The Journal of Acupuncture and Meridian Studies (JAMS) is a bimonthly, peer-reviewed journal featuring high-quality studies related to basic and clinical acupuncture and meridian research. It also includes new paradigm of integrative research, covering East–West and traditional–modern medicine. The following subjects will be covered by the journal: acupressure, electroacupuncture, laser therapy, pharmacopuncture (aqua-acupuncture, bee venom therapy, eight principle pharmacopuncture, meridian pharmacopuncture, moxibustion, Sasang constitutional medicine), herbal medicine, veterinary acupuncture, and related animal studies. Articles on general health science and other modalities, such as anthroposophy, homeopathy, ayurveda, bioelectromagnetic therapy, chiropractic, neural therapy and meditation, are eligible for consideration if the articles are related to acupuncture and meridian studies. Manuscripts should fall into one of the categories: topical review, original research paper, brief report and case report.
The Editorial Board requires authors to be in compliance with the Uniform Requirements for Manuscripts Submitted to Biomedical Journals (URMs); current URMs are available at http://www.icmje.org.1. MANUSCRIPT SUBMISSION
Authors are requested to submit their manuscript through the Editorial System, available at https://www.evise.com/profile/api/navigate/JAMS. Any further inquiry relating to manuscript submission, please contact the Editorial Office (firstname.lastname@example.org).
Important information· Articles submitted by e-mail should be in Microsoft Word document format (*.doc) and prepared in the simplest form possible. We will add in the correct font, font size, margins and so on according to the journal's style.
· You may use automatic page numbering, but do NOT use other kinds of automatic formatting such as footnotes, endnotes, headers and footers.
· Put text, references, tables, figures, and legends in one file, with each table and figure on a new page.
· Figures that are line drawing or photographs must be submitted separately in high-resolution EPS or TIFF format (or alternatively in high-resolution JPEG format). Please ensure that files are supplied at the correct resolution of a minimum of 300 dpi. The files are to be named according to the figure number and format, e.g. Fig1.tif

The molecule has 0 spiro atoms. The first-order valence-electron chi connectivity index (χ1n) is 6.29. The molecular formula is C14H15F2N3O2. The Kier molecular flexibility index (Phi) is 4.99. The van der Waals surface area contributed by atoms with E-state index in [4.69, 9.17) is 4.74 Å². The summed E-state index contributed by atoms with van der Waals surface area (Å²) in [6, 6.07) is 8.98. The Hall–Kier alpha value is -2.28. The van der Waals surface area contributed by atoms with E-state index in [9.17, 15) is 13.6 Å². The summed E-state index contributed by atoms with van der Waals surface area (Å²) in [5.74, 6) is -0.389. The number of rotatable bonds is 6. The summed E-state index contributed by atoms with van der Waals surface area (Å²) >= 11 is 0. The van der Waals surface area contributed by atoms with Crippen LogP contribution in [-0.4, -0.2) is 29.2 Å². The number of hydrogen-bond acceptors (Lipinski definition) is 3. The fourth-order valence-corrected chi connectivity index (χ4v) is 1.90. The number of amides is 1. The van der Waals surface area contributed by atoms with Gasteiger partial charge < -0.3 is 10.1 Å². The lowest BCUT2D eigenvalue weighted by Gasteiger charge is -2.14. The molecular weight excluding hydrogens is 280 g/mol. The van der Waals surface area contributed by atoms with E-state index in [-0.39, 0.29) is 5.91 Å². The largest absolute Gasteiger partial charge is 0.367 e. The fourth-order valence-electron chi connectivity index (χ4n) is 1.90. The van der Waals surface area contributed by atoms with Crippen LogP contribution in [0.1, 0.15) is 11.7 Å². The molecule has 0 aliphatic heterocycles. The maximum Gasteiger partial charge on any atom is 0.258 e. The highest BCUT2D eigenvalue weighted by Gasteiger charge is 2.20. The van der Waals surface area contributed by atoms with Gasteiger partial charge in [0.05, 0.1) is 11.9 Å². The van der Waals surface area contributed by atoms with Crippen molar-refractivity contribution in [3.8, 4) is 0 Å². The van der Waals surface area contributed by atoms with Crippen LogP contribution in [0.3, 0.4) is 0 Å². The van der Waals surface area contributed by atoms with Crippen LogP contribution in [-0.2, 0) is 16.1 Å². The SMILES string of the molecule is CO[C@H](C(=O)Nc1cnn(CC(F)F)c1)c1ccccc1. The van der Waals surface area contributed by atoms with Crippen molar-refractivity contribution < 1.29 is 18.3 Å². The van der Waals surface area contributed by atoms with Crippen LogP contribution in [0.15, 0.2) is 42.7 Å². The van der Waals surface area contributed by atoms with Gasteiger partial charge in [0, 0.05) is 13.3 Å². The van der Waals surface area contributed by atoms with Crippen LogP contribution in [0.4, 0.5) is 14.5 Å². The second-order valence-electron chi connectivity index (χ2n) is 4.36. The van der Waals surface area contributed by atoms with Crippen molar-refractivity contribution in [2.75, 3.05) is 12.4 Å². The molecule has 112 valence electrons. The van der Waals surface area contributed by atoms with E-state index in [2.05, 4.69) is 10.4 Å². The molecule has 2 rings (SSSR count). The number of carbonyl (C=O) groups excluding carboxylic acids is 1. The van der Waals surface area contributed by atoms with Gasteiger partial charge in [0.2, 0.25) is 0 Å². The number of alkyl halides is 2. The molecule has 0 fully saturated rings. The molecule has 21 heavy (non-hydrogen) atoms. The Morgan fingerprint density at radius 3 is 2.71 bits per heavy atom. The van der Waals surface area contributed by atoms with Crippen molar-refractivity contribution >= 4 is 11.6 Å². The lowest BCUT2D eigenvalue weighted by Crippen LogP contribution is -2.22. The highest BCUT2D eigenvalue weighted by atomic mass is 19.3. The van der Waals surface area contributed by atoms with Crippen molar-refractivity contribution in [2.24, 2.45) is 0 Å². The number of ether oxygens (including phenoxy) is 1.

Please ensure that the following submission documents are also included, where applicable:
(1) A cover letter. It must include your name, address, telephone and fax numbers, e-mail address, and a list of up to five suggested reviewers with their contact information, and state that all authors have contributed to the paper and have never submitted the manuscript, in whole or in part, to other journals.
(2) A conflict of interest disclosure statement (see relevant section below).
(3) Articles covering the use of human samples in research and human experiments must be approved by the relevant review committee (see relevant section below).
(4) Articles covering the use of animals in experiments must be approved by the relevant authorities.
(5) Articles where human subjects can be identified in descriptions, photographs or pedigrees must be accompanied by a signed statement of informed consent to publish (in print and online) the descriptions, photographs and pedigrees from each subject who can be identified (see relevant section below).
(6) Where material has been reproduced from other copyrighted sources, the letter(s) of permission from the copyright holder(s) to use the copyrighted sources must be supplied.
2.1. Ethics in publishing
For information on Ethics in publishing and Ethical guidelines for journal publication see https://www.elsevier.com/publishingethics and https://www.elsevier.com/journal-authors/ethics